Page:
Last Saturday, I sat down in the morning, and planned out my strategy for eating for the weekend. I knew I’d essentially be by myself, so if I was going to be miserable, I wouldn’t be bothering anyone. Ideally I need to lose about 40lbs; I’m at 230lbs now and 190lbs would put me at about 5lbs more than my high school weight.
My initial goals for the weekend experiment were modest:
- Eating entirely slow carb, where the biggest change was replacing starches with beans and lentils
- Seeing how I would feel during my first two days: how bad would the transition be?
- Putting together some slow carb meals to see if they were palatable
Knowing that I’d be doing at least a full month of it at some point, I figured I would just stick with the diet if:
- The transition was miserable, but I got through it in the two days (why repeat it?)
- I was satisfied with the meals I’d created
This is how I approached the experiment:
- I didn’t treat “Tim’s word” as received wisdom, which is fairly unusual in the slow carb world where explanations are often prefaced with “Well, Tim says…” whenever a newbie asks a question.
- I haven’t read 4 Hour Body (and probably won’t)
- I skipped the supplements; “toxins being released” and “flushing the body” and other pseudosciency hand-waving is nothing but woo and appeals to magical thinking
- When in doubt, I looked at the glycemic index of the food before eating
- I deferred to Gary Taubes more often than Tim Ferriss, as Gary’s work is incrediblyÂ well sourced
- I followed the diet pretty strictly, though I did add a slice of aged swiss cheese to make breadless cheeseburgers and tuna melts
- I ate any time I felt hungry
- I did not count calories
- I deferred to sustainability if I was particularly unhappy with something (adding in cheese, for example)
- I didn’t exercise any more than usual
To make it easy, I planned out all of my meals for the next two days, and made enough inputs to more than last for that time. (I batch cooked all of my legumes, because cooking them is time consuming and generally sucky.) I also bought a bunch of vegetables to have as snacks, as most of my normal snack foods aren’t allowed.
Yesterday (Saturday) was my cheat day. Now for the results…
- Down 7lbs (230 -> 223)
- Two inches off my waist (42″ -> 40″)
- I spent about $40 on food this week, way less than normal
- I got a headache the first day, but 800mg ibuprofen cleared it up
- I felt a little light headed and dizzy on the first day; this may’ve been psychosomatic.
- Day 2 was substantially better, and I didn’t need to approach my routine in a “defensive” fashion; I just went about my life as normal
- It was going so well by the end of day 2, I decided to just roll with it indefinitely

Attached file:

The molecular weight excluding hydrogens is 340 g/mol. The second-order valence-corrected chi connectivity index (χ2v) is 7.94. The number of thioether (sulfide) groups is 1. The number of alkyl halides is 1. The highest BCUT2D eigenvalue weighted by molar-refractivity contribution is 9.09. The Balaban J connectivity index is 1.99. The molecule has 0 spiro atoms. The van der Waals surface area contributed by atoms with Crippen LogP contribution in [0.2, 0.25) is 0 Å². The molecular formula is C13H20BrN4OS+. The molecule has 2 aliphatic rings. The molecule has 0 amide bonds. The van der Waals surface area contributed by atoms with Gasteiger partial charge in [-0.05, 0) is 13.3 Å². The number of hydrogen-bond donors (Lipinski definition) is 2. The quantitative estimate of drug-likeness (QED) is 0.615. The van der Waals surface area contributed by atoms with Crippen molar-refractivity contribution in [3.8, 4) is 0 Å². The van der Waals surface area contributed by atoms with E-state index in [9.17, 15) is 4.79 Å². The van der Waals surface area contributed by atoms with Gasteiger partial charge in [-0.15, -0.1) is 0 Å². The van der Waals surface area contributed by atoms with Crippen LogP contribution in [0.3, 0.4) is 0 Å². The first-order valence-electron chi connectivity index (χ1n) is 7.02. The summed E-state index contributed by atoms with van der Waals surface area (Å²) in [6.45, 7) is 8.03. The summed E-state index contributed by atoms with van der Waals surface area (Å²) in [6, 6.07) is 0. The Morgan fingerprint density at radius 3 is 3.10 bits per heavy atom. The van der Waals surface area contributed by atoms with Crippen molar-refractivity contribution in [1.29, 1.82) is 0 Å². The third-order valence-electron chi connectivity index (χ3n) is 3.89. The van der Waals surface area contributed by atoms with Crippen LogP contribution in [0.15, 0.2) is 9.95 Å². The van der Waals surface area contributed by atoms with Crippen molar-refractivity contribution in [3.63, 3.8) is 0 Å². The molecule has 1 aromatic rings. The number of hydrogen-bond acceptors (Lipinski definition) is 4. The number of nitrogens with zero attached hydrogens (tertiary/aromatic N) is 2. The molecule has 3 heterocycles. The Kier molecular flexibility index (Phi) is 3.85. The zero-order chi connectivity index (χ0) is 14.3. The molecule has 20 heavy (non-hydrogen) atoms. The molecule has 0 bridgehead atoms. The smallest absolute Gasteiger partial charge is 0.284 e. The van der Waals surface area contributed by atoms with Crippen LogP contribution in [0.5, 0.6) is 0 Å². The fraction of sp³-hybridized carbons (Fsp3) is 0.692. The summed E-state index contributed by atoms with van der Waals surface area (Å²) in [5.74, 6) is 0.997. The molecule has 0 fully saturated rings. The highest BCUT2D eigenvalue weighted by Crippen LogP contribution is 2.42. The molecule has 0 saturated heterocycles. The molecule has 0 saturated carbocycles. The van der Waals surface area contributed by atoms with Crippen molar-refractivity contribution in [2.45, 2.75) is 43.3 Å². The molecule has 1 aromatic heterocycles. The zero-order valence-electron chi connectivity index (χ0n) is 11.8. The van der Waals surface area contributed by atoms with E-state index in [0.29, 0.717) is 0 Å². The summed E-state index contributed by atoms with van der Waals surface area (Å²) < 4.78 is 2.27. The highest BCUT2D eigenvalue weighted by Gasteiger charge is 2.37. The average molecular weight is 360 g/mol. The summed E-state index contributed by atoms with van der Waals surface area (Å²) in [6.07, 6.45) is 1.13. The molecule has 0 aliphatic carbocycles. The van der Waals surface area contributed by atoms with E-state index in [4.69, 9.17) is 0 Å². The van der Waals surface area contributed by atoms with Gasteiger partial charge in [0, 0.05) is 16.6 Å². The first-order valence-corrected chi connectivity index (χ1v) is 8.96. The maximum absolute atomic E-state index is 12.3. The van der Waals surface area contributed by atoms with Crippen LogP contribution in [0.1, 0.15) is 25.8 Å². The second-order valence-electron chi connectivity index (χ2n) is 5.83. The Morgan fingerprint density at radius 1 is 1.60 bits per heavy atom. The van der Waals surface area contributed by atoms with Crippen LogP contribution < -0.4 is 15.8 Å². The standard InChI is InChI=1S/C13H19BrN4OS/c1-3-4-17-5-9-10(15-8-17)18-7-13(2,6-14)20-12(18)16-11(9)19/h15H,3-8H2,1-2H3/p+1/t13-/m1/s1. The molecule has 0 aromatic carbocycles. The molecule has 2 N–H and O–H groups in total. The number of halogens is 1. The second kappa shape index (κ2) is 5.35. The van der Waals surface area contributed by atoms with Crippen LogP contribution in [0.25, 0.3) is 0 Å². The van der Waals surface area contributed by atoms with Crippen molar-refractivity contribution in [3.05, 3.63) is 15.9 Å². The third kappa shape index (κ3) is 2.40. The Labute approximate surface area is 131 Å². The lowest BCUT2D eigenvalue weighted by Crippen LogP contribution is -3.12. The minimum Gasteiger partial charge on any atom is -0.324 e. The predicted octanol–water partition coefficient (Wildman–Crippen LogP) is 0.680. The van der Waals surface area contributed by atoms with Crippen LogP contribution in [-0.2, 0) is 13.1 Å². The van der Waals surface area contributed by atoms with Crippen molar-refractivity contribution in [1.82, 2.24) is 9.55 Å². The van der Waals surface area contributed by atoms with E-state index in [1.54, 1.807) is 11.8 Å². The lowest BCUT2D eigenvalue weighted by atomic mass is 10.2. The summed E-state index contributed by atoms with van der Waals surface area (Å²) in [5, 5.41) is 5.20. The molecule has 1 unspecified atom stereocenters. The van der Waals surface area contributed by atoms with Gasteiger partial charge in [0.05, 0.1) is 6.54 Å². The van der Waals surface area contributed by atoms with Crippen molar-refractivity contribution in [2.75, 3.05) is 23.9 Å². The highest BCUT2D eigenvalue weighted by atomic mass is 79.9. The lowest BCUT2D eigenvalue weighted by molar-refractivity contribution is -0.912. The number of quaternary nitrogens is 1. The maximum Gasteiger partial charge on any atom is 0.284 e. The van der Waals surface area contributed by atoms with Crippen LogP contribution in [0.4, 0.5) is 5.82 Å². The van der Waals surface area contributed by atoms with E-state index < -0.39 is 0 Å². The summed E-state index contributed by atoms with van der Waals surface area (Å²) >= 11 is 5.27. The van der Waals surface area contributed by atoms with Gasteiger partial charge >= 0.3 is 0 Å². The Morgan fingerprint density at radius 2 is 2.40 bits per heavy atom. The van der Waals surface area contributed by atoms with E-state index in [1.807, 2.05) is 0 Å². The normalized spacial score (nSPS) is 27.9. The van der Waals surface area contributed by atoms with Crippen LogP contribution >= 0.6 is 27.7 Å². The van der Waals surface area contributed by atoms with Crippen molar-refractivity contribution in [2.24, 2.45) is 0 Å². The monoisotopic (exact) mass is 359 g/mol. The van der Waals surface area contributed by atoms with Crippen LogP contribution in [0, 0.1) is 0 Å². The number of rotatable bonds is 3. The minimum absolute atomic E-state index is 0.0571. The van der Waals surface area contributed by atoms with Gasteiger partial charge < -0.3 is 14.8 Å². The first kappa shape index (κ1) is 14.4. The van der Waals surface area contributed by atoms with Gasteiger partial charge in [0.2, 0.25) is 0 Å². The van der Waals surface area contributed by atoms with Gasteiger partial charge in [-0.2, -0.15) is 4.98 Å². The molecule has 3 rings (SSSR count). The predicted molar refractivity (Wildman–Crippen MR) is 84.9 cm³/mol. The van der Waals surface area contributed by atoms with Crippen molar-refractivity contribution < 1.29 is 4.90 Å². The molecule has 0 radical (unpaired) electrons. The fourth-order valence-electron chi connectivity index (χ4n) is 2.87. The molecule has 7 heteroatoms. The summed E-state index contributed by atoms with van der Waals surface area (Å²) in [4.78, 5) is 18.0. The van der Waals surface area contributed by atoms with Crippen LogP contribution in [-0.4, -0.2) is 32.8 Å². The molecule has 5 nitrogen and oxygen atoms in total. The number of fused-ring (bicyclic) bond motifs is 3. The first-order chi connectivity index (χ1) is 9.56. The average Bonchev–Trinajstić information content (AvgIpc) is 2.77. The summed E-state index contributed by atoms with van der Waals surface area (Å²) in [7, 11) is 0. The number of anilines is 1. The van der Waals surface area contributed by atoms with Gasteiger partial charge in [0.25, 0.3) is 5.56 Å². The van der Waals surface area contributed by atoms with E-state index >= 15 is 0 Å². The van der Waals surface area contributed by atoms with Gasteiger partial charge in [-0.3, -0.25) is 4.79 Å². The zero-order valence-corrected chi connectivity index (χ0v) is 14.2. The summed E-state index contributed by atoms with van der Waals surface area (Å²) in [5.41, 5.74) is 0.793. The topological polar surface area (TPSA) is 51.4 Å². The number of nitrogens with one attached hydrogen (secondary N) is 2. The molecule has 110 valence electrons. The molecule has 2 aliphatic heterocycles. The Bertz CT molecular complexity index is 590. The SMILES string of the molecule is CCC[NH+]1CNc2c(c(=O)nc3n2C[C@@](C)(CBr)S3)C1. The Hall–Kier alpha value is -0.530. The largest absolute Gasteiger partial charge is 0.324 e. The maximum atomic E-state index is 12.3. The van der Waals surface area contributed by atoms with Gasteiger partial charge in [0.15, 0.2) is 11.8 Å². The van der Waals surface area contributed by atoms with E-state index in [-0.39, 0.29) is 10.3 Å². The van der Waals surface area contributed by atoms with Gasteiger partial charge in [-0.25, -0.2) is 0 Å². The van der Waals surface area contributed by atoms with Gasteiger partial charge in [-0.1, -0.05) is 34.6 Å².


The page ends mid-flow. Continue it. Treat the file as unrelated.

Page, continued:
- I was pissing like a racehorse for the first couple of days (most of the weight loss occurred after this period, oddly enough)
- I could not wait for my cheat day for the first 3 days. This urge disappeared almost completely by day 5, and when I added in aged swiss cheese and made a breadless cheeseburger, the results were even better
- I stopped getting hungry after 2-3 days. (Not that I don’t get hungry, but if you were to graph hunger over time, it’d look like a slow wave with no sharp spikes. Except on cheat day(!).
- I did not get tired in the afternoons the way I normally do. This happened around day 3; I didn’t notice until day 6. Even trying to take a nap was useless; I couldn’t stay asleep for more than 15 minutes.
- My energy was quite high this whole week, even after playing frisbee. Normally I’m depleted afterwards, but not this week.
My cheat day was not nearly as excellent as I thought it imagined it would be during the first few days. By the end, I was anxious to get back to the slow carb eating. My energy was lower; I had severe hunger spikes.
The strangest thing I noticed?
Unhealthy food is very loud. The tastes are overpowering, and there isn’t much subtlety. It’s like a food version of the loudness war: there’s not a lot of dynamic range in processed foods. Even “boring” foods like honey bunches of oats are incredibly sweet. The foods I ended up enjoying the most were fruits, and apple pie. I ate 1/4 of a 12″ pie for dinner last night, and I have no regrets for having done so.
I also thoroughly enjoyed the small Hawaiian pizza I ordered, and my normal grape fizzies (grape juice + seltzer). On my next cheat day, I will probably eat a buttload of fruit: strawberries, blueberries, pineapples, apples, and apple pie. Maybe another pizza. That’s about it.
How does this compare to counting calories?
I dieted the “normal” way back in 2010, for about 3 months; eating balanced meals, maintaining a calorie deficit of at least 500 under maintenance load every day except one cheat day per week. I lost 3lbs during that time. On the slow carb diet, I never felt hungry or deprived–which is more than I can say for my experience in 2010.
There’s an argument to be made that my weight loss is purely do to with releasing water weight by depleting the glycogen stores in my liver–which theoretically happens whenever you restrict caloric intake. That said, I did not lose any water weight when I was counting calories, and most of my weight loss occurred after the first three days.
How sustainable is this? I don’t know. I don’t have an end game right now, and I’m just going with it. I’ve spent a little bit of time thinking about “What comes after”, and I think a longer-term diet plan might look less slow carb and a little more paleo. One thing it won’t be is full of white carbs like it has been; I feel so much better eating this way. My breathing isn’t labored, I don’t get tired during the day, and generally have more energy. As a random aside: I wrote a fair bit of code this week, and it’s the best code I’ve ever written, and my thinking has felt clearer, but it could be placebo.
I’ve also been toying with the idea of going ketogenic, just to see what it’s like (but I probably won’t).